The second person had bad people come into her life. She was locking arms with Gandhi who said, “I like your Christ, I do not like your Christians. Your Christians are so unlike your Christ.”  

The third person had bad morals well up within her life. She’d settled into the position articulated well by Aldous Huxley in Ends and Means: “I had motives for not wanting the world to have a meaning … For myself, as no doubt for most of my friends, the philosophy of meaninglessness was essentially an instrument of liberation from a certain system of morality. We objected to the morality because it interfered with our sexual freedom.”  

When you talk with these three people — and others in their same shoes — long enough, you find that they may have different reasons for stiff-arming God, but they all have one thing in common.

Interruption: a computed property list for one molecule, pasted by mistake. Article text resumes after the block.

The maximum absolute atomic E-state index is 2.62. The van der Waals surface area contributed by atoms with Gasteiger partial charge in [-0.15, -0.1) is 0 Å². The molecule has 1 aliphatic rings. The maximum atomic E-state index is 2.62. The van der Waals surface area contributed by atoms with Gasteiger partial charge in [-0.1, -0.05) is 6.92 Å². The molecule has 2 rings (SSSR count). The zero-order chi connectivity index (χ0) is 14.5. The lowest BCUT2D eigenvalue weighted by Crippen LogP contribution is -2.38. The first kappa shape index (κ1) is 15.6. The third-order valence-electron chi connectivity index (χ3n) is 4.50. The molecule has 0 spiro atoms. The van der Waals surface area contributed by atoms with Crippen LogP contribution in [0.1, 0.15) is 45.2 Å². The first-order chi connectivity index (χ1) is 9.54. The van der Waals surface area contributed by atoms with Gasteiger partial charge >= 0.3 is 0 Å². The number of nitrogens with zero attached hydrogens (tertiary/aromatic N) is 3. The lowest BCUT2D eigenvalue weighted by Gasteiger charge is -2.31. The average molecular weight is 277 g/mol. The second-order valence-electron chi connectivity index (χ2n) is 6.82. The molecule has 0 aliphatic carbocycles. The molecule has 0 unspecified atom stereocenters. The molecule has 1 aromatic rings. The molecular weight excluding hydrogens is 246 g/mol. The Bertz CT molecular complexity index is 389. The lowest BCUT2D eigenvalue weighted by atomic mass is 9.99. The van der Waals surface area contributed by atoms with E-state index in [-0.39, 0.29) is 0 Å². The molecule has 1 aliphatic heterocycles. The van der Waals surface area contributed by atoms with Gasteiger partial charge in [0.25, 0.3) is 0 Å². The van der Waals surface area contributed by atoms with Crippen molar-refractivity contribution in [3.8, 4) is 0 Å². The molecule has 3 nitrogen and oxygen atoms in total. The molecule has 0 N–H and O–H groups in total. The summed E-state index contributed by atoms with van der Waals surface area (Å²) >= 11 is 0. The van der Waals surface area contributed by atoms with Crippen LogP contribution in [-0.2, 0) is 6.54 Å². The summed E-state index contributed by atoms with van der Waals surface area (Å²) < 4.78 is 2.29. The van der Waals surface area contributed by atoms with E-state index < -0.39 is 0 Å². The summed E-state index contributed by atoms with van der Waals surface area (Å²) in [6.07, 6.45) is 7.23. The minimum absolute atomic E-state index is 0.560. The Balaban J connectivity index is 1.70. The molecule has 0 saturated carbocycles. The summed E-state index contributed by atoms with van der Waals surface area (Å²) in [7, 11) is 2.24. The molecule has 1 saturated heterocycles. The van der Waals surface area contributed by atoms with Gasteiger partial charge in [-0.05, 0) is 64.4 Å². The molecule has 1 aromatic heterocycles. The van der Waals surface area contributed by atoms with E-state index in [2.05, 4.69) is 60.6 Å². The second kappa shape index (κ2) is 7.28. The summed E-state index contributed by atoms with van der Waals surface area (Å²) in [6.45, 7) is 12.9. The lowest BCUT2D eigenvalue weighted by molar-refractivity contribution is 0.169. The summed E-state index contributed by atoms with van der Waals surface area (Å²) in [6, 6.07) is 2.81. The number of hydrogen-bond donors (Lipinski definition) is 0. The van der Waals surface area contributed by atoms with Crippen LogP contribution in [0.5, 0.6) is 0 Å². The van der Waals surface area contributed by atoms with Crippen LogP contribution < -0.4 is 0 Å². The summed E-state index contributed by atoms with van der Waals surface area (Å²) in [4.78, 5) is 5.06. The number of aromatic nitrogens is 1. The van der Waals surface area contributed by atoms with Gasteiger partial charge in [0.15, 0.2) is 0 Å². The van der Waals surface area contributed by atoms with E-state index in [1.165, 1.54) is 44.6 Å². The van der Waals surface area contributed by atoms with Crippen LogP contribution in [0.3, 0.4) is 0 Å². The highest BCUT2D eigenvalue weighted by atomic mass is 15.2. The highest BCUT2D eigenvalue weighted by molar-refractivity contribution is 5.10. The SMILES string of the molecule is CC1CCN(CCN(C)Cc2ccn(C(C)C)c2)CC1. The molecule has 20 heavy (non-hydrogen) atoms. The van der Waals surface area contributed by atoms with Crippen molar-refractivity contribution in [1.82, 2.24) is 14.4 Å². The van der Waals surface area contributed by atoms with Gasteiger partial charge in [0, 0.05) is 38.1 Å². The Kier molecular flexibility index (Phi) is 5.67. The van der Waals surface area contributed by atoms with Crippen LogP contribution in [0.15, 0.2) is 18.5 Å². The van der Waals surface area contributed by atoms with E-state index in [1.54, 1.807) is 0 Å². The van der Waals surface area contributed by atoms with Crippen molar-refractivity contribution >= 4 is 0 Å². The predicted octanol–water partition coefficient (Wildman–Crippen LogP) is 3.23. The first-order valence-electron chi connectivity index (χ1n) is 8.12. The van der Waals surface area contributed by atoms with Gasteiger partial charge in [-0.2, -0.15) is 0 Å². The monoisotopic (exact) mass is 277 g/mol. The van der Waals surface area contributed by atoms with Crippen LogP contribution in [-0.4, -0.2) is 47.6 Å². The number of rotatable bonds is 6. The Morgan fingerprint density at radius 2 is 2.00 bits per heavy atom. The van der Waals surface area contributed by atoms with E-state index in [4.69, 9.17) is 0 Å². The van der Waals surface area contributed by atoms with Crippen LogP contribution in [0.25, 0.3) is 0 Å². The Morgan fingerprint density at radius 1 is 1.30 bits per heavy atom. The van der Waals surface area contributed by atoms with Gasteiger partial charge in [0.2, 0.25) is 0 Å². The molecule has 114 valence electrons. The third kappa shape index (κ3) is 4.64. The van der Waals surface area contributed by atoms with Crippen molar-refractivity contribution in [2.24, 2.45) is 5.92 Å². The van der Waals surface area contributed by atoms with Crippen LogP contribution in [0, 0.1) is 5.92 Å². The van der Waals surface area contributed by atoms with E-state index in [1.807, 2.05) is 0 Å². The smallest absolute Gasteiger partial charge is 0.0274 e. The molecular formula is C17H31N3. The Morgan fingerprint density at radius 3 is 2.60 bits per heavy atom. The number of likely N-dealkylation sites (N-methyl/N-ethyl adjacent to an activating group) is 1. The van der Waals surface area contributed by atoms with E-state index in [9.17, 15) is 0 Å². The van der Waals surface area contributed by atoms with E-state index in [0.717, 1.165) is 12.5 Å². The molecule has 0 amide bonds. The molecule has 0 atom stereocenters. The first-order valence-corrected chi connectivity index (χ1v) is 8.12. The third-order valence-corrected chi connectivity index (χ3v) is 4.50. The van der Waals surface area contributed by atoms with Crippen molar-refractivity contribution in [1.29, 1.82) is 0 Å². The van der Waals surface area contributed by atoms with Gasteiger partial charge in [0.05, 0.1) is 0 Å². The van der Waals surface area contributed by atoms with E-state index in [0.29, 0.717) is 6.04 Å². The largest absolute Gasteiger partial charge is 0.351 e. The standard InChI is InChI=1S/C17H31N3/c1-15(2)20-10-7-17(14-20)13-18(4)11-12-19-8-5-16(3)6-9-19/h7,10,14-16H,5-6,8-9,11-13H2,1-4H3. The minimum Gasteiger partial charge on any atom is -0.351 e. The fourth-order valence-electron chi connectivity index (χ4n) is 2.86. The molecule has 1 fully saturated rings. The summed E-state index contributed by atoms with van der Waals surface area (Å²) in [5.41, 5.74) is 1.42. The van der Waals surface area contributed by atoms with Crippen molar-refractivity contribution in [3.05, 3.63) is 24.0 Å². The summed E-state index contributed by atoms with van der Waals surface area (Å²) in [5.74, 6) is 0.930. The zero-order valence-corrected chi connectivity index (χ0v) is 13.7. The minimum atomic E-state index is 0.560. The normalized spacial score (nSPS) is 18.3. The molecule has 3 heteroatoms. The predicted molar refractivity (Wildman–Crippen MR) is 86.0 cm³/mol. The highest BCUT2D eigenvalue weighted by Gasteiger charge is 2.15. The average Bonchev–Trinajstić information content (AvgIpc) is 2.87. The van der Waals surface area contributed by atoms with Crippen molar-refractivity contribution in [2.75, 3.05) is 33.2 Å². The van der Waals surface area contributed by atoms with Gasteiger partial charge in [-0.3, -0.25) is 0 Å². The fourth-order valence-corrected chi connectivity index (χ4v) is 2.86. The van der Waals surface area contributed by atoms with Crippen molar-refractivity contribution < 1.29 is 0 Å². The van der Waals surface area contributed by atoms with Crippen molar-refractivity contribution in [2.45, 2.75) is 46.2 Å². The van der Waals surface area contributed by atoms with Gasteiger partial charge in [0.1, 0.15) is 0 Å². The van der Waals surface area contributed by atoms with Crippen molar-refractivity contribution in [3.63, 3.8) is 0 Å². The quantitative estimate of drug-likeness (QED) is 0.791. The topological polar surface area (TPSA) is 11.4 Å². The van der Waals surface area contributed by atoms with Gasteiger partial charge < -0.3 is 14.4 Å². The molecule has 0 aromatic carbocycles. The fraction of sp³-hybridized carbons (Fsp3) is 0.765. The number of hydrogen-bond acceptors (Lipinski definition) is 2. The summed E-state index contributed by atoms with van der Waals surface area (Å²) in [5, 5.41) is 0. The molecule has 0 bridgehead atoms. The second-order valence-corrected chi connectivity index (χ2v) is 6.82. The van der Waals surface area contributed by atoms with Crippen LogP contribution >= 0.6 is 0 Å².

There is no God. And I hate Him

As the guy at the funeral went on about why God couldn’t exist, I noticed something interesting about him: He. Was. Furious. Same with the two women I described.

That’s a strange feeling to have about something/one you don’t think exists. No one gets that mad at Santa Claus because they don’t get what they want at Christmas.

Pastor Doug Wilson, who debated the late atheist Christopher Hitchens on multiple occasions, said that many atheists have two declarations: 1. There is no God; 2. I hate Him.

On the one hand, the Bible talks about the mind of the unbeliever being “hostile toward God” (Rom. 8:7) and “rage” being directed at the Creator (Ps. 2:1-3). But there’s something more going on here.

The mindset is that we’re not getting what we want and deserve and are angry about it.